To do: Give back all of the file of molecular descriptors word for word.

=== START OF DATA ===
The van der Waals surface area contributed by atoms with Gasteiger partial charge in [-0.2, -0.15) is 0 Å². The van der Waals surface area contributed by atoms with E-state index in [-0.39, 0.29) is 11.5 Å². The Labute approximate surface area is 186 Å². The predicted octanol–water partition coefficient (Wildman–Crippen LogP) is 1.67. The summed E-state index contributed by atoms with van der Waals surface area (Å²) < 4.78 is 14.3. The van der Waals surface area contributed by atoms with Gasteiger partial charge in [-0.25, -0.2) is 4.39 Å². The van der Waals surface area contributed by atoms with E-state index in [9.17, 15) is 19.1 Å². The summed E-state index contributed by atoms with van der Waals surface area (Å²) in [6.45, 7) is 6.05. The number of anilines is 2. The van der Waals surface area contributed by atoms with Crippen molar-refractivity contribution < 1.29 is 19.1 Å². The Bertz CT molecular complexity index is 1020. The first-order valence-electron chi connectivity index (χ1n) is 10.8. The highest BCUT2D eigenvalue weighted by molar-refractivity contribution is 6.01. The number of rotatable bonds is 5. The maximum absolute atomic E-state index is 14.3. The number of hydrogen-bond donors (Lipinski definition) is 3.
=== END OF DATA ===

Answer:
The van der Waals surface area contributed by atoms with Gasteiger partial charge in [-0.2, -0.15) is 0 Å². The van der Waals surface area contributed by atoms with E-state index in [-0.39, 0.29) is 11.5 Å². The Labute approximate surface area is 186 Å². The predicted octanol–water partition coefficient (Wildman–Crippen LogP) is 1.67. The summed E-state index contributed by atoms with van der Waals surface area (Å²) < 4.78 is 14.3. The van der Waals surface area contributed by atoms with Gasteiger partial charge in [-0.25, -0.2) is 4.39 Å². The van der Waals surface area contributed by atoms with E-state index in [9.17, 15) is 19.1 Å². The summed E-state index contributed by atoms with van der Waals surface area (Å²) in [6.45, 7) is 6.05. The number of anilines is 2. The van der Waals surface area contributed by atoms with Crippen molar-refractivity contribution < 1.29 is 19.1 Å². The Bertz CT molecular complexity index is 1020. The first-order valence-electron chi connectivity index (χ1n) is 10.8. The highest BCUT2D eigenvalue weighted by molar-refractivity contribution is 6.01. The number of rotatable bonds is 5. The maximum absolute atomic E-state index is 14.3. The number of hydrogen-bond donors (Lipinski definition) is 3.